Opinion: We all have role in Earth Day

Today is the 47th anniversary of Earth Day, a movement launched in 1970 to raise our consciousness about environmental concerns regarding issues such as pollution and public health. For more than four decades it has been an opportunity for personal and corporate accountability – a time when we not simply reflect on our carbon footprint, but take action to do better for the sake of generations to come.

A few years ago, I was challenged by some friends to access my carbon footprint. It was mortifying to learn all of the seemingly harmless things ingrained into my lifestyle that were bringing collective harm to the earth. Last year, I wrote a column here about food waste – buying too much food, cooking too much food and mindlessly tossing out all of the abundance that had expired, spoiled, or that I just didn’t want anymore. As an empty-nester, I now buy less, cook less and produce less waste. But there is so much more that I can do to be proactive in reducing what ends up in overflowing landfills.

I’m pretty good about recycling my newspapers, water bottles and aluminum cans, but why am I buying cases and cases of bottled water? And, speaking of water, do I really need to run the water while brushing my teeth or run the water five minutes before I then take a 15-minute shower?

A little over a week ago, I attended EarthShare Georgia’s annual Earth Day Leadership Breakfast. EarthShare’s mission is to help organizations and employers to work year-round to conserve and protect the air, land and water. In other words, Earth Day should be a 365-day endeavor. The leadership breakfast, though, was an opportunity to recognize the work of corporate sponsors that organized teams to spruce up parks, build new trails, remove illegally dumped tires, plant trees, pick up litter, haul and sort recyclables, and more.

This year, corporate teams from Bank of America, Cox Enterprises Inc., Delta Airlines, Kaiser Permanente, Kimberly-Clark, and Waste Management teamed up with Chattahoochee Nature Center, Flint Riverkeeper, Keep Georgia Beautiful Foundation, Park Pride, Trees Atlanta and West Atlanta Watershed Alliance to bring out hundreds of workers in late March and early April to work on some of those projects just mentioned.

I’m proud that Cox Enterprises, parent company of The Atlanta Journal-Constitution, not only worked with Trees Atlanta to plant trees in the Grant Park neighborhood, but that its Cox Conserves initiative keeps us focused on protecting the environment year-round.

The 11-year-old Cox Conserves program, with a $100 million investment, has some pretty aggressive goals: to send zero waste to landfill by 2024, and by 2044, to be carbon- and water-neutral. While there are corporate projects that don’t require direct involvement from individual employees, our Cox Conserves and You program gives each willing staff member the opportunity to engage in new behaviors and decisions.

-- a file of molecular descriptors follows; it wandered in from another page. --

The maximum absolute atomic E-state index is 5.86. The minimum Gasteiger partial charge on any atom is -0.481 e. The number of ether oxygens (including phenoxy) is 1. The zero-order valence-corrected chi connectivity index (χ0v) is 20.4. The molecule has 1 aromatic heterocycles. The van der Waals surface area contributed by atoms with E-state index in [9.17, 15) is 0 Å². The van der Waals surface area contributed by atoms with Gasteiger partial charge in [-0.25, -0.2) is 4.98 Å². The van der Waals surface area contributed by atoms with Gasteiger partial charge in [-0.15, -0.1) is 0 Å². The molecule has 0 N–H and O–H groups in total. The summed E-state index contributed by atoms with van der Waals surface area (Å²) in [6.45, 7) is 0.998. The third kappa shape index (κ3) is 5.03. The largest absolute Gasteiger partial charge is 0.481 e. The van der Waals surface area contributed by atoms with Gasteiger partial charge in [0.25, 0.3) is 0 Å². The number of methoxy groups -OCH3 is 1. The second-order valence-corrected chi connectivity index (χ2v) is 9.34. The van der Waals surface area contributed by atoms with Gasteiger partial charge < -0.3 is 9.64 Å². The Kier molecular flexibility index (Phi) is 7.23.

Employees receive weekly reminders and suggestions to do simple tasks, such as using recyclable containers for their lunch, taking the stairs instead of the elevator, and my favorite: eating a vegetarian meal with a coworker. I love that the initiative not only encourages us to do our part but also affirm behavior of coworkers doing their part.

So thank you to Ty Tagami for the many days you bike 20-plus miles to work in the cold, heat and rain. Thank you Jim Denery and Bo Emerson for almost always hiking the six flights up to the newsroom, and to Andre Jackson for always using your trusty purple Kellogg School of Management mug for your daily doses of caffeine. And thank you Vanessa McCray for walking around the newsroom your first day in the office trying to find an appropriate container to dispose of your empty water bottle.

And I see you David Gibson and Mike Kanell using those mugs that you never EVER wash, just rinse. And you too, Shawn McIntosh and Monica Richardson, with those cute, oversized water bottles gracing the tables during our many work meetings. And Janel Davis, Catherine Carpenter and Johannes Rosello for leading the newspaper effort to get rid of Styrofoam in the building. And to Ligaya Figueras for writing all the countless times on food waste and launching the Use it Up food column. There are so many others of you modeling responsible behavior, and I applaud you all.

At the recent EarthShare leadership breakfast, we were asked to make a written pledge for something we would promise to do for the next year. I pledged to turn off my lights when I’m not in a room and to do the same for exterior lights at my house from midnight to 6 a.m. to create less harm and disorientation for the birds that migrate at night.

So now, I have a list of simple tasks involving food, water, recycling, energy and lights that can decrease my carbon footprint and honor all the efforts set forth on April 22, 1970.

Happy Earth Day, readers!

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